August 12, 2007

Power of the Sanskrit language to carry the deepest and most recondite truths and processes of yoga

Re: Untold Potentialities: India and the Third World. by Richard Hartz (2)
by Debashish on Sat 11 Aug 2007 08:49 PM PDT Profile Permanent Link
I have just concluded a seven-day intensive study of Sri Aurobindo's Record of Yoga with Richard Hartz, the writer of this article and an "American" disciple of Sri Aurobindo, who works with the master's texts at the Sri Aurobindo Ashram archives. Certainly, the overwhelming impression I have received from this study is that of the power of the Sanskrit language to carry the deepest and most recondite truths and processes of yoga. This is the language Sri Aurobindo used to record for himself his own progress in sadhana. But he also used a variety of alternate lexicons which he himself created for a wider readership in English, so that the terms of the Record are seldom used in his more well known writings.
Somewhere, in his swadeshi period, Sri Aurobindo has said "India preserves that which preserves the world." By this he means yoga. He has also written "Yoga must be revealed to mankind because without it he cannot take the net step in the evolution." So, when we speak of cultural specificity and enduring social qualities, this is certainly one which India seems to have preserved, even if it appears at certain times to "go under" in the mass.
But from my viewpoint (without the antardristi to make pronouncements on the persistence of soul-qualities from birth to birth) this quality has emerged at a certain point in history, has seen its rises and falls and reasserted itself, again often by historical accident, a number of times and in a number of ways, often bringing new formulations which seemed contrary to what had already been developed. The Sufis and pirs have contributed to this stream as have the bhaktas and jnanis of innumerable sects, some of which are unknown beyond the village in which they were born. Kings and emperors of innumerable beliefs have added their bit to it through patronage and practice.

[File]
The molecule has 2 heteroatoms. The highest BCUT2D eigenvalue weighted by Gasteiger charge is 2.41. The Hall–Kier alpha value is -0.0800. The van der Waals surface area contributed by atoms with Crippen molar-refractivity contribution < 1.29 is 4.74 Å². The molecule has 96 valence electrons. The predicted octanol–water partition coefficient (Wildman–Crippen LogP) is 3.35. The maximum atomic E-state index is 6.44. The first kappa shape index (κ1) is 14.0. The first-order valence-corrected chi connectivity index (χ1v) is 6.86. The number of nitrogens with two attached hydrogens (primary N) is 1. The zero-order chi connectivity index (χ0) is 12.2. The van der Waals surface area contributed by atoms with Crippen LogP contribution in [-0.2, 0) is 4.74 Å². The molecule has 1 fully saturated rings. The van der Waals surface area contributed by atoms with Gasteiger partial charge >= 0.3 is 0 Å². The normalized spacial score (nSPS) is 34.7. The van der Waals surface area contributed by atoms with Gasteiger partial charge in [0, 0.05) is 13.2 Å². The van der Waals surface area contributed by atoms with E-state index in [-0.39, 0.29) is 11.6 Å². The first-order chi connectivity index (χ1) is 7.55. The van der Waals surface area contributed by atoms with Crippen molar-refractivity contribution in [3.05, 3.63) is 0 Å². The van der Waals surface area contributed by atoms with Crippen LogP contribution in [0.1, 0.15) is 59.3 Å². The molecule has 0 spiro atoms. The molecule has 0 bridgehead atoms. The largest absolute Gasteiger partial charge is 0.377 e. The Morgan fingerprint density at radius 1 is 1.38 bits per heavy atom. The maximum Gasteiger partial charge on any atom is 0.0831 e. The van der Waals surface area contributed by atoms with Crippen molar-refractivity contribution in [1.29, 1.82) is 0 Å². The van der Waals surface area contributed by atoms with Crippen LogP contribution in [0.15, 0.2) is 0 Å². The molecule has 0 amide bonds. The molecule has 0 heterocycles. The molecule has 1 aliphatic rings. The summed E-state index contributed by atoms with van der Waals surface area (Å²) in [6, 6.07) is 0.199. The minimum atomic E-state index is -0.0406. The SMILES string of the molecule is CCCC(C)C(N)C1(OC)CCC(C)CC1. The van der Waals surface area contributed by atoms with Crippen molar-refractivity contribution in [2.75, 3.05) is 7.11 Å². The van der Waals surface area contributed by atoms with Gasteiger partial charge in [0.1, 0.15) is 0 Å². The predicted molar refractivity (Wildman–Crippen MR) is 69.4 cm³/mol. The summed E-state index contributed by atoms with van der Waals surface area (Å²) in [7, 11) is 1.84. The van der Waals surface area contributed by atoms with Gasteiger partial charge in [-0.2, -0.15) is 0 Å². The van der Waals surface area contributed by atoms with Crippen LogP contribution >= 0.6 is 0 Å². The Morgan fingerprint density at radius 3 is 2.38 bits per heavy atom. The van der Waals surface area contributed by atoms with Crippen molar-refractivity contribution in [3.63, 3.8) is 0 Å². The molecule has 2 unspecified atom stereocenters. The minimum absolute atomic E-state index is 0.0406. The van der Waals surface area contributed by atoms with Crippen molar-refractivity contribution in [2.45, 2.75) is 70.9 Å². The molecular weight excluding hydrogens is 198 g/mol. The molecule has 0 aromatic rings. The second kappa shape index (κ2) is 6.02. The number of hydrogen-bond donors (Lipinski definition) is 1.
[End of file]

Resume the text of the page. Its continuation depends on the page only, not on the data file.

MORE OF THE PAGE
Today, we may be debating fiercely whether the Aryans were indigenous to India or came from elsewhere to supplant or mix with the populations of the Indus Valley, but a study of Indus Valley culture proves that the notion of yoga is well established in it. The exceeding of human structures towards the dual goals of liberation and earth-possession become an enduring concern and the definition of the human being in this cultural discourse, in which Sri Aurobindo's version "Man is a transitional being" is only a recent formulation.
So a revitalization of this tradition and its engagement with modernity is certainly the order of the day for Indians. But this is only possible through the example and teaching of a lived and creative spirituality, not through the classification of national orthodoxies. DB

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